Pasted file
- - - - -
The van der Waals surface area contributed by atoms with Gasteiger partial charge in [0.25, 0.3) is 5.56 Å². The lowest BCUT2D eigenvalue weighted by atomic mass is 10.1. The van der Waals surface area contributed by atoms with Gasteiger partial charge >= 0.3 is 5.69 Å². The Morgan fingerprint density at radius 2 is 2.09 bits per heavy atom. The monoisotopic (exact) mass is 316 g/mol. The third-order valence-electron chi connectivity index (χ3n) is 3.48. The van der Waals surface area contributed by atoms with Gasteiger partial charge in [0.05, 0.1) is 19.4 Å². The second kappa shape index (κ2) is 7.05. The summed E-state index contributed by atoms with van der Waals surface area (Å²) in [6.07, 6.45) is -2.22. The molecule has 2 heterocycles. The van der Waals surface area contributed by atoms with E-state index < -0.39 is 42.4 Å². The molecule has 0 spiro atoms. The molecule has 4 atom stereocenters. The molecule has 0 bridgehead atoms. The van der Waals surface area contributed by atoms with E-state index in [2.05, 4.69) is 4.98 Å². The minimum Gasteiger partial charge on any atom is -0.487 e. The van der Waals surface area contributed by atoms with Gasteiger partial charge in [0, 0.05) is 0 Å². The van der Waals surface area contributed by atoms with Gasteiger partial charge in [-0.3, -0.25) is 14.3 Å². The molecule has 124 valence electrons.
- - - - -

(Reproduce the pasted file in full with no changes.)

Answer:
The van der Waals surface area contributed by atoms with Gasteiger partial charge in [0.25, 0.3) is 5.56 Å². The lowest BCUT2D eigenvalue weighted by atomic mass is 10.1. The van der Waals surface area contributed by atoms with Gasteiger partial charge >= 0.3 is 5.69 Å². The Morgan fingerprint density at radius 2 is 2.09 bits per heavy atom. The monoisotopic (exact) mass is 316 g/mol. The third-order valence-electron chi connectivity index (χ3n) is 3.48. The van der Waals surface area contributed by atoms with Gasteiger partial charge in [0.05, 0.1) is 19.4 Å². The second kappa shape index (κ2) is 7.05. The summed E-state index contributed by atoms with van der Waals surface area (Å²) in [6.07, 6.45) is -2.22. The molecule has 2 heterocycles. The van der Waals surface area contributed by atoms with E-state index < -0.39 is 42.4 Å². The molecule has 0 spiro atoms. The molecule has 4 atom stereocenters. The molecule has 0 bridgehead atoms. The van der Waals surface area contributed by atoms with E-state index in [2.05, 4.69) is 4.98 Å². The minimum Gasteiger partial charge on any atom is -0.487 e. The van der Waals surface area contributed by atoms with Gasteiger partial charge in [0, 0.05) is 0 Å². The van der Waals surface area contributed by atoms with Gasteiger partial charge in [-0.3, -0.25) is 14.3 Å². The molecule has 124 valence electrons.